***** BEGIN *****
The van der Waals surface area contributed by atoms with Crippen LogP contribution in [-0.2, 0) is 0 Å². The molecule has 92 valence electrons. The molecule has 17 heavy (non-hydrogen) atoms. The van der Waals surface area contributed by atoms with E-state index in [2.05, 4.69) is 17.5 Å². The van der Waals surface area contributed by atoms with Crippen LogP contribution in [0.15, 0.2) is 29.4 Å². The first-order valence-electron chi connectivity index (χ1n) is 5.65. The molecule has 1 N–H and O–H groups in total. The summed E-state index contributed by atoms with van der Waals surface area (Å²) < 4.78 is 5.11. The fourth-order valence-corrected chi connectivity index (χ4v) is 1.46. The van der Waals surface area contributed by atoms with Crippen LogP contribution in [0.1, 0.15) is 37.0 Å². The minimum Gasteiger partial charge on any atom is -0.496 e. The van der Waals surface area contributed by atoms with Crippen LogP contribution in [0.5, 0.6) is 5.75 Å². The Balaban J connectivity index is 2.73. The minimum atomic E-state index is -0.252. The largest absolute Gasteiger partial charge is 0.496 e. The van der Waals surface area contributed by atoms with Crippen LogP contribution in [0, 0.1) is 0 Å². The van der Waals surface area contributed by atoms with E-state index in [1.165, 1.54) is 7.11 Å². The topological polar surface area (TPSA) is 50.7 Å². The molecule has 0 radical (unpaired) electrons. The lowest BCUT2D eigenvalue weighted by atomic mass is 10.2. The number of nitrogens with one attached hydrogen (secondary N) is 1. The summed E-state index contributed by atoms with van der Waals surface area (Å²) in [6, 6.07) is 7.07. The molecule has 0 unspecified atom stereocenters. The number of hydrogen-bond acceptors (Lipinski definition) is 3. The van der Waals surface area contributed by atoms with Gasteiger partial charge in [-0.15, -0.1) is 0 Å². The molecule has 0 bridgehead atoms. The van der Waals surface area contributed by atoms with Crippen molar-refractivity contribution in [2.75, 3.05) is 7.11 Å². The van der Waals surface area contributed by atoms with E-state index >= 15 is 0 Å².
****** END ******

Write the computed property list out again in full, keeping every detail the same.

The van der Waals surface area contributed by atoms with Crippen LogP contribution in [-0.2, 0) is 0 Å². The molecule has 92 valence electrons. The molecule has 17 heavy (non-hydrogen) atoms. The van der Waals surface area contributed by atoms with E-state index in [2.05, 4.69) is 17.5 Å². The van der Waals surface area contributed by atoms with Crippen LogP contribution in [0.15, 0.2) is 29.4 Å². The first-order valence-electron chi connectivity index (χ1n) is 5.65. The molecule has 1 N–H and O–H groups in total. The summed E-state index contributed by atoms with van der Waals surface area (Å²) < 4.78 is 5.11. The fourth-order valence-corrected chi connectivity index (χ4v) is 1.46. The van der Waals surface area contributed by atoms with Crippen LogP contribution in [0.1, 0.15) is 37.0 Å². The minimum Gasteiger partial charge on any atom is -0.496 e. The van der Waals surface area contributed by atoms with Crippen LogP contribution in [0.5, 0.6) is 5.75 Å². The Balaban J connectivity index is 2.73. The minimum atomic E-state index is -0.252. The largest absolute Gasteiger partial charge is 0.496 e. The van der Waals surface area contributed by atoms with Crippen LogP contribution in [0, 0.1) is 0 Å². The van der Waals surface area contributed by atoms with E-state index in [1.165, 1.54) is 7.11 Å². The topological polar surface area (TPSA) is 50.7 Å². The molecule has 0 radical (unpaired) electrons. The lowest BCUT2D eigenvalue weighted by atomic mass is 10.2. The number of nitrogens with one attached hydrogen (secondary N) is 1. The summed E-state index contributed by atoms with van der Waals surface area (Å²) in [6, 6.07) is 7.07. The molecule has 0 unspecified atom stereocenters. The number of hydrogen-bond acceptors (Lipinski definition) is 3. The van der Waals surface area contributed by atoms with Gasteiger partial charge in [-0.15, -0.1) is 0 Å². The molecule has 0 bridgehead atoms. The van der Waals surface area contributed by atoms with Crippen molar-refractivity contribution in [2.75, 3.05) is 7.11 Å². The van der Waals surface area contributed by atoms with E-state index >= 15 is 0 Å².